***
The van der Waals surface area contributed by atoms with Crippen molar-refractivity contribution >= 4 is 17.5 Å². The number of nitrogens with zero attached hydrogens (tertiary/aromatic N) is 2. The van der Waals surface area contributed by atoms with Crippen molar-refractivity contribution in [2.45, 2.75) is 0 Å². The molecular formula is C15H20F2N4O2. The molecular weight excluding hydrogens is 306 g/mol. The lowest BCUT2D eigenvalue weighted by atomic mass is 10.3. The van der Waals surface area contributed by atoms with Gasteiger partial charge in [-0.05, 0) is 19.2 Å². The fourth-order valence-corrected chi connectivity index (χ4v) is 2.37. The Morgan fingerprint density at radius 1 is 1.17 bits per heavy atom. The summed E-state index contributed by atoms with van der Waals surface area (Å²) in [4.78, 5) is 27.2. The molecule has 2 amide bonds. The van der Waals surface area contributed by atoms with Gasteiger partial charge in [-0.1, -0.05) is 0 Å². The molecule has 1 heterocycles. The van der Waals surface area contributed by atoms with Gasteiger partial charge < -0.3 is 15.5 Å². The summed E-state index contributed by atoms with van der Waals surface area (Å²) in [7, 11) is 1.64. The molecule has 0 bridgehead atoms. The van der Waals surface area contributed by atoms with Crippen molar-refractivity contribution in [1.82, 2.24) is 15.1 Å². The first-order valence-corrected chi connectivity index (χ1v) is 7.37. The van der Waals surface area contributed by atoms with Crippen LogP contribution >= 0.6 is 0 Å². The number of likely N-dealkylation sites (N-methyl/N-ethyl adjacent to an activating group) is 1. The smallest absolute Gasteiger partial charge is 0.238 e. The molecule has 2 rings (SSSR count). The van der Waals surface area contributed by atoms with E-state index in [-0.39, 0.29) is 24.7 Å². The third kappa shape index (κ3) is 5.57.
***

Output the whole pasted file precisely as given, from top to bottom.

The van der Waals surface area contributed by atoms with Crippen molar-refractivity contribution >= 4 is 17.5 Å². The number of nitrogens with zero attached hydrogens (tertiary/aromatic N) is 2. The van der Waals surface area contributed by atoms with Crippen molar-refractivity contribution in [2.45, 2.75) is 0 Å². The molecular formula is C15H20F2N4O2. The molecular weight excluding hydrogens is 306 g/mol. The lowest BCUT2D eigenvalue weighted by atomic mass is 10.3. The van der Waals surface area contributed by atoms with Gasteiger partial charge in [-0.05, 0) is 19.2 Å². The fourth-order valence-corrected chi connectivity index (χ4v) is 2.37. The Morgan fingerprint density at radius 1 is 1.17 bits per heavy atom. The summed E-state index contributed by atoms with van der Waals surface area (Å²) in [4.78, 5) is 27.2. The molecule has 2 amide bonds. The van der Waals surface area contributed by atoms with Gasteiger partial charge in [-0.1, -0.05) is 0 Å². The molecule has 1 heterocycles. The van der Waals surface area contributed by atoms with Gasteiger partial charge < -0.3 is 15.5 Å². The summed E-state index contributed by atoms with van der Waals surface area (Å²) in [7, 11) is 1.64. The molecule has 0 bridgehead atoms. The van der Waals surface area contributed by atoms with Crippen molar-refractivity contribution in [1.82, 2.24) is 15.1 Å². The first-order valence-corrected chi connectivity index (χ1v) is 7.37. The van der Waals surface area contributed by atoms with Crippen LogP contribution >= 0.6 is 0 Å². The number of likely N-dealkylation sites (N-methyl/N-ethyl adjacent to an activating group) is 1. The smallest absolute Gasteiger partial charge is 0.238 e. The molecule has 2 rings (SSSR count). The van der Waals surface area contributed by atoms with E-state index in [-0.39, 0.29) is 24.7 Å². The third kappa shape index (κ3) is 5.57.